In 1976, a 17-year-old Tim Burton sent a hand-drawn manuscript for a children's book called "The Giant Zlig" to Walt Disney Productions, hoping for a publishing deal. They rejected the manuscript, but they still hired him a few years later, after he had graduated from CalArts and been out in the field for a few years.
February 19, 1976
Here are some brief impressions of your book, The Giant Zlig.
STORY: The story is simple enough for a young audience (age 4-6), cute, and shows a grasp of the language much better than I would expect from one of today's high school students, despite occasional lapses in grammar and spelling. It may, however, be too derivative of the Seuss works to be marketable--I just don't know. But I definitely enjoyed reading it.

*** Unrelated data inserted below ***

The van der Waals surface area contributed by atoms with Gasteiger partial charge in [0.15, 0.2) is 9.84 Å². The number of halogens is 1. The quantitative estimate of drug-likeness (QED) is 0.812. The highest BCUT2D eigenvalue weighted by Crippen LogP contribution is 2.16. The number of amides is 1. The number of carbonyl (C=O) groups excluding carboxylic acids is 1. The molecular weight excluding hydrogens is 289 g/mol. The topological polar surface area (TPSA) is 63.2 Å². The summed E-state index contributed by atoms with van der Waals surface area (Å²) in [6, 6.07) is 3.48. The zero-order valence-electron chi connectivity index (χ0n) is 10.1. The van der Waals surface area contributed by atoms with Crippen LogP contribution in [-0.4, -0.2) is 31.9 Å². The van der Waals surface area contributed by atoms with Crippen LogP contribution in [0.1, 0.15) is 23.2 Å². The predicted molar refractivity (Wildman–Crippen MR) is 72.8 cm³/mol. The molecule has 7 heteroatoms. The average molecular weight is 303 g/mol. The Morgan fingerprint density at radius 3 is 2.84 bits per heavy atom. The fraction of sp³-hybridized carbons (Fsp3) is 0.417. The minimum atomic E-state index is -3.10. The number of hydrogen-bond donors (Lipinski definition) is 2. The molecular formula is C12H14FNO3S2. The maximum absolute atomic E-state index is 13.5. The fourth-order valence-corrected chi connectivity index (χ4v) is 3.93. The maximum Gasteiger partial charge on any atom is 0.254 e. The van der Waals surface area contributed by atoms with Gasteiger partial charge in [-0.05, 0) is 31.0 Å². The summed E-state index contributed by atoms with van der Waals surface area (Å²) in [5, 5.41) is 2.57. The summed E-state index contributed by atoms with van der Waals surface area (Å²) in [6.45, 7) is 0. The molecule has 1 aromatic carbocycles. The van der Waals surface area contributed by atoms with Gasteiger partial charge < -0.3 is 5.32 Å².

ART: Considering that you suffer from a lack of the proper tools and materials, the art is very good. The characters are charming and imaginative, and have sufficient variety to sustain interest. Your layout is also good--it shows good variety in point-of-view. Consequently, I not only enjoyed reading about the Giant Zlig, but I got a chuckle watching him, too.
The manuscript and letters were on display at Kid City's Tim Burton@MOMA
exhibit in NYC.
Letters of Note: The Giant Zlig
I don’t think this video got nearly enough play time.
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